We’re just going to come out and say it: Birthing a baby is hard. Though you do have options, both can feel scary, especially for first-time moms. While vaginal deliveries are just a part of nature, the Cesarean section can come with quite a bit of uncertainty. Whether you’re pregnant with your first baby or are about to experience a C-section for the first time, here’s what you can expect.
A C-section is a surgical procedure that allows a baby to be delivered through an incision in the mother’s abdomen rather than vaginally. They’re sometimes scheduled in advance when babies are in a breech position or the mother is experiencing preeclampsia. However, your doctor can also advise you at the last minute to have a C-section if complications put you and your baby at risk. Although the thought of major surgery can feel alarming, nearly 32 percent of American women deliver via C-section.
Whether you’re still working on your birthing plan or your practitioner just scheduled your C-section, here’s everything you need to know about the procedure. We tapped the experts for ten things to expect.
You Couldn’t Have Done Anything Differently
While some women prefer C-sections, there can still be a stigma associated with them. International Board Certified Lactation Consultant Doctor Jessica Madden says, “please know that it’s not ‘your fault’ if you need to deliver by C-section and you did nothing wrong.” It’s common to have risks associated with vaginal birth, and she reassures that situations like a breech baby or placenta previa “could not have been prevented.”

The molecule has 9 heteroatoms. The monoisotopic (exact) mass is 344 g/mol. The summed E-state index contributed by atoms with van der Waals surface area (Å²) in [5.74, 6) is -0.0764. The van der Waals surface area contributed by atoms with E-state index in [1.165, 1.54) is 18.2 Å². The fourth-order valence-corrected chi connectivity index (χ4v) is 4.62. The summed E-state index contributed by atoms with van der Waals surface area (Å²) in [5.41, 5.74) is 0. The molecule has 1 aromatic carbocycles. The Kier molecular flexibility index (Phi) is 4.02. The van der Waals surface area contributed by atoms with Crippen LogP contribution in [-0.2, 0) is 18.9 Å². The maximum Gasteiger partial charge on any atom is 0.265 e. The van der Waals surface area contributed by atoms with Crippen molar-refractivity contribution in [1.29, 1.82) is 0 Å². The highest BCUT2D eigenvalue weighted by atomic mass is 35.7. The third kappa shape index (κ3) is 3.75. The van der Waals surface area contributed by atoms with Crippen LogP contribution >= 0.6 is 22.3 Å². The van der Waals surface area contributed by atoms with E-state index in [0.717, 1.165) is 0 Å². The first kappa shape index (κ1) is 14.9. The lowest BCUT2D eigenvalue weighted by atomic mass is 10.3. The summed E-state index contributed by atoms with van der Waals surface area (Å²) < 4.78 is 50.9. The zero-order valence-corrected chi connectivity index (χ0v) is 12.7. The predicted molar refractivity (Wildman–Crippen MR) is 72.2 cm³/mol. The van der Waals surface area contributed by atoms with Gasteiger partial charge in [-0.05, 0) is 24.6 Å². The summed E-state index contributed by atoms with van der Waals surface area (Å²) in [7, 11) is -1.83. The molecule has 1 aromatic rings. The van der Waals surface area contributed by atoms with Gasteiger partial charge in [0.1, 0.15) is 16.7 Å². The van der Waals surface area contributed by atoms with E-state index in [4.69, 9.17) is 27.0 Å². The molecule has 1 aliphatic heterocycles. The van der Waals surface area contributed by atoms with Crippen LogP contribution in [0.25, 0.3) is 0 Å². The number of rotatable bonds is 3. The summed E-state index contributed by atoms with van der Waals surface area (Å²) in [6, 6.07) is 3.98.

You Can Have Immediate Skin-To-Skin Contact
Mothers dream about that moment when the delivery doctor immediately places your newborn on your chest. And while that fantasy might include a vision of your baby being born vaginally, Madden confirms that you can still have immediate skin-to-skin contact after a C-section. She does, however, remind us it’s possible, “as long as you are both doing well.” She also says, “make sure that you have someone right next to you to help hold and support your baby.”
Your Milk Might Come In Slower
After you’ve delivered your baby via C-section, Madden advises you to “be prepared for possible breastfeeding challenges.” She adds, “mothers who deliver by C-section are at a higher risk for having a delay in their milk ‘coming in’ than those who deliver vaginally.” To prepare, you can establish a relationship with a local lactation consultant ahead of time and, if needed, reach out for support after your baby arrives.
Don’t Skip Your Pain Medication
We hate to tell you, but there will be post-op pain following your C-section. Because there will be incision pains, abdominal soreness, and uncomfortable gas, your doctor or midwife will probably prescribe a medication to help. Madden says, “please do not hesitate to take it,” and assures it “will be safe for you to take while breastfeeding your baby.”
You Won’t Be Able To Bathe Afterward